What can Abilene, Tex., and Tsuwano, Japan, possibly have in common? Both are homes to new galleries devoted exclusively to art created for children's picture books—the National Center for Children's Illustrated Literature and the Mitsumasa Anno Museum, respectively—and both offer signs that picture book art is achieving greater recognition. And construction is set to begin this month on another venue for displaying children's book art: the Eric Carle Museum of Picture Book Art in Amherst, Mass.
How the Texas venture came to be is a tale of serendipity worthy of any fictional plot. In December 1993, Abilene's then mayor, Gary McCaleb, was asked to read a book to students at a local elementary school. When McCaleb opened the designated book—William Joyce's Santa Calls—he was tickled to discover that the tale is set in Abilene (an appropriately alliterative abode for protagonist Art Atchinson Ainsworth). He was so impressed with Joyce's work that he immediately phoned the author and invited him to visit Abilene, where Joyce had never been.
The following March, Joyce spoke at a luncheon sponsored by the town's cultural affairs council and, accompanied by the mayor, visited schools in the Abilene area. Becky McDonald, a board member of the National Center for Children's Illustrated Literature (NCCIL), reported that, in the course of conversation between McCaleb and Joyce, the latter mentioned that he felt that historically children's book art hadn't received the respect that it deserves. "The two of them there and then conceived of the idea to create a center to honor children's illustrated literature," McDonald recalled.
After years of work on the parts of many Abilene residents—including the mayor, the cultural affairs council and the members of the Abilene Junior League—that dream came true. In 1997 NCCIL received a state charter and, with funding from the Junior League, later that year debuted its first show, an exhibit of the work of Caldecott Medalist David Diaz. This and subsequent exhibits were held at the Grace Museum or at the local civic center until a successful $2-million capital campaign and the donation of a 9,700-square-foot former garage enabled the NCCIL to move into its very own space last fall.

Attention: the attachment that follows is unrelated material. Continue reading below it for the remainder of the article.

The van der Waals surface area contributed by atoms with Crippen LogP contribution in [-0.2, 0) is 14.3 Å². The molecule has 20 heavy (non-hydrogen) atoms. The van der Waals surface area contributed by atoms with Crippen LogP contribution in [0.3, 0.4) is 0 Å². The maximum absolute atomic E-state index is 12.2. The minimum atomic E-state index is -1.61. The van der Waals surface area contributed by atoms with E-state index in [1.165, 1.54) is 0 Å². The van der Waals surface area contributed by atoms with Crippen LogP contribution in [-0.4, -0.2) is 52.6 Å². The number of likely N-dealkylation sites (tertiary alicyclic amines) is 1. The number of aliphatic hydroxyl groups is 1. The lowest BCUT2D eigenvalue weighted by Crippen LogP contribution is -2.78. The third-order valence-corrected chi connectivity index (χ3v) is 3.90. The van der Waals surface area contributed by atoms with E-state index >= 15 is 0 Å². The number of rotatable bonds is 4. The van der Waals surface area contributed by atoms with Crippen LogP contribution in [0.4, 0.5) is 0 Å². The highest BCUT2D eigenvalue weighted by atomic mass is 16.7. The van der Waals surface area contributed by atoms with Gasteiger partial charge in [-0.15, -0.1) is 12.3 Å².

The inaugural exhibit held last September in its new home featured the art of Brian and Jerry Pinkney. Other artists whose work has been the focus of NCCIL shows include Kevin Henkes, David Wiesner, Paul Zelinsky and Janet Stevens. The current exhibit features the art of David Small, whose Caldecott Medal for So You Want to Be President?, in yet another serendipitous stroke of good fortune for the center, was bestowed just prior to the show's opening.
In addition to its paid memberships, which now total some 350, NCCIL's funding has relied on the rental of its exhibits to fine art and children's museums throughout the country. "We've seen expanding interest from museums," remarked Kim Snyder, director of the center. "We currently have eight exhibits traveling, including our very first show, of David Diaz's work. We initially signed two-year contracts with our illustrators, but we are extending some of them to as long as four years. We are going to focus on sending our exhibits into a greater number of larger markets; our shows have already traveled to museums in Dallas, New York, Omaha and Portland, Oregon."
Snyder noted that she is very pleased with the results of the center's efforts to sell books by the showcased artist at each of its home shows—520 of David Small's books sold in the first three days of his exhibit—and expressed gratitude to publishers for their support of the venture. In her words, "We have developed great relationships with publishers, who have been so generous in sending us marketing materials, posters and the like, as well as making donations of books. We provide a softcover book for each class that tours the museum, and like to give a hardcover book to each school library." In addition to hosting students, the center (to which admission is free for all) holds Saturday art classes and will initiate an "art summer camp" when school lets out. The educational programming, McDonald commented, "is really the heart of this center. Teaching children about art and inspiring them to want to read—these are the most important things."
A Jewel Sparkles in Japan